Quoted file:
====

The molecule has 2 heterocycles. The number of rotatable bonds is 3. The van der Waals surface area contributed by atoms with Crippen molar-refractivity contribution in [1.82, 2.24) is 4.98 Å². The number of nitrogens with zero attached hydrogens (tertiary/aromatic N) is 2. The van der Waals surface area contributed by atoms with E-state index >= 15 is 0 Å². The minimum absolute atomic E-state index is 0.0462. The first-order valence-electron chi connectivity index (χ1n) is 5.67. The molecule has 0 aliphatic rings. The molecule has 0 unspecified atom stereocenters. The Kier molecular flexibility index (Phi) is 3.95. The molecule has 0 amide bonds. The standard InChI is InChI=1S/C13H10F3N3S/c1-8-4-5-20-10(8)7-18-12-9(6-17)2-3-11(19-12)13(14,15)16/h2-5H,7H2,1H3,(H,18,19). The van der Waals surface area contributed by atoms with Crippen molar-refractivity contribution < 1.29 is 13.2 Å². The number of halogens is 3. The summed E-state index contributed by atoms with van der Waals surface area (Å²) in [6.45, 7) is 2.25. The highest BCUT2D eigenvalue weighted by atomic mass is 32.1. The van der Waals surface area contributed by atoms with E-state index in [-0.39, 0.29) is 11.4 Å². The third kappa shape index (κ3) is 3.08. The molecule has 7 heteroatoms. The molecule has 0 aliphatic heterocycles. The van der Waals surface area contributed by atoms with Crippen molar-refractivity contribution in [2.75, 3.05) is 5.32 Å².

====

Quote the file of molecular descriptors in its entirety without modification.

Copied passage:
The molecule has 2 heterocycles. The number of rotatable bonds is 3. The van der Waals surface area contributed by atoms with Crippen molar-refractivity contribution in [1.82, 2.24) is 4.98 Å². The number of nitrogens with zero attached hydrogens (tertiary/aromatic N) is 2. The van der Waals surface area contributed by atoms with E-state index >= 15 is 0 Å². The minimum absolute atomic E-state index is 0.0462. The first-order valence-electron chi connectivity index (χ1n) is 5.67. The molecule has 0 aliphatic rings. The molecule has 0 unspecified atom stereocenters. The Kier molecular flexibility index (Phi) is 3.95. The molecule has 0 amide bonds. The standard InChI is InChI=1S/C13H10F3N3S/c1-8-4-5-20-10(8)7-18-12-9(6-17)2-3-11(19-12)13(14,15)16/h2-5H,7H2,1H3,(H,18,19). The van der Waals surface area contributed by atoms with Crippen molar-refractivity contribution < 1.29 is 13.2 Å². The number of halogens is 3. The summed E-state index contributed by atoms with van der Waals surface area (Å²) in [6.45, 7) is 2.25. The highest BCUT2D eigenvalue weighted by atomic mass is 32.1. The van der Waals surface area contributed by atoms with E-state index in [-0.39, 0.29) is 11.4 Å². The third kappa shape index (κ3) is 3.08. The molecule has 7 heteroatoms. The molecule has 0 aliphatic heterocycles. The van der Waals surface area contributed by atoms with Crippen molar-refractivity contribution in [2.75, 3.05) is 5.32 Å².